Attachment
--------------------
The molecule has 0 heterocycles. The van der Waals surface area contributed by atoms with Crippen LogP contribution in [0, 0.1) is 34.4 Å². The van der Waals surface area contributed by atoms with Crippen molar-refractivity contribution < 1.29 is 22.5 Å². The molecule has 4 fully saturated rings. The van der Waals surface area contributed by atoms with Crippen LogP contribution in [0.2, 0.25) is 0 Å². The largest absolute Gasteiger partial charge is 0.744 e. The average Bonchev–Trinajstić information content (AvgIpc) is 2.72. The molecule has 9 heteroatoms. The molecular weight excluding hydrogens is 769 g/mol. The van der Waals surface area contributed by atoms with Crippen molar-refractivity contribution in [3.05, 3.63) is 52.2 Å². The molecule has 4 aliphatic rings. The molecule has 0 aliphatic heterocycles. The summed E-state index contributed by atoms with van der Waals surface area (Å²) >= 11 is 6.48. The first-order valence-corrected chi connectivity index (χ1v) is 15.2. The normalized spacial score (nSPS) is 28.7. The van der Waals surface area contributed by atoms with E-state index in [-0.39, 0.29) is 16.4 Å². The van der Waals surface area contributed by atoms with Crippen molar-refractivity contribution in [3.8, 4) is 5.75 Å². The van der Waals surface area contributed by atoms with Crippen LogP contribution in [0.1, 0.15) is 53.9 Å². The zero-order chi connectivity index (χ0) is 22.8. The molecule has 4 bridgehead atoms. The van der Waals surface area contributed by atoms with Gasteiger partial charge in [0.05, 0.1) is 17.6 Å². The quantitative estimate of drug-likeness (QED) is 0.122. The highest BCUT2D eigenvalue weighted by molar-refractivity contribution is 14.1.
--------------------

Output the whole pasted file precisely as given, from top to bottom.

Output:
The molecule has 0 heterocycles. The van der Waals surface area contributed by atoms with Crippen LogP contribution in [0, 0.1) is 34.4 Å². The van der Waals surface area contributed by atoms with Crippen molar-refractivity contribution < 1.29 is 22.5 Å². The molecule has 4 fully saturated rings. The van der Waals surface area contributed by atoms with Crippen LogP contribution in [0.2, 0.25) is 0 Å². The largest absolute Gasteiger partial charge is 0.744 e. The average Bonchev–Trinajstić information content (AvgIpc) is 2.72. The molecule has 9 heteroatoms. The molecular weight excluding hydrogens is 769 g/mol. The van der Waals surface area contributed by atoms with Crippen molar-refractivity contribution in [3.05, 3.63) is 52.2 Å². The molecule has 4 aliphatic rings. The molecule has 0 aliphatic heterocycles. The summed E-state index contributed by atoms with van der Waals surface area (Å²) >= 11 is 6.48. The first-order valence-corrected chi connectivity index (χ1v) is 15.2. The normalized spacial score (nSPS) is 28.7. The van der Waals surface area contributed by atoms with E-state index in [-0.39, 0.29) is 16.4 Å². The van der Waals surface area contributed by atoms with Crippen molar-refractivity contribution in [3.8, 4) is 5.75 Å². The van der Waals surface area contributed by atoms with Crippen LogP contribution in [0.1, 0.15) is 53.9 Å². The zero-order chi connectivity index (χ0) is 22.8. The molecule has 4 bridgehead atoms. The van der Waals surface area contributed by atoms with Gasteiger partial charge in [0.05, 0.1) is 17.6 Å². The quantitative estimate of drug-likeness (QED) is 0.122. The highest BCUT2D eigenvalue weighted by molar-refractivity contribution is 14.1.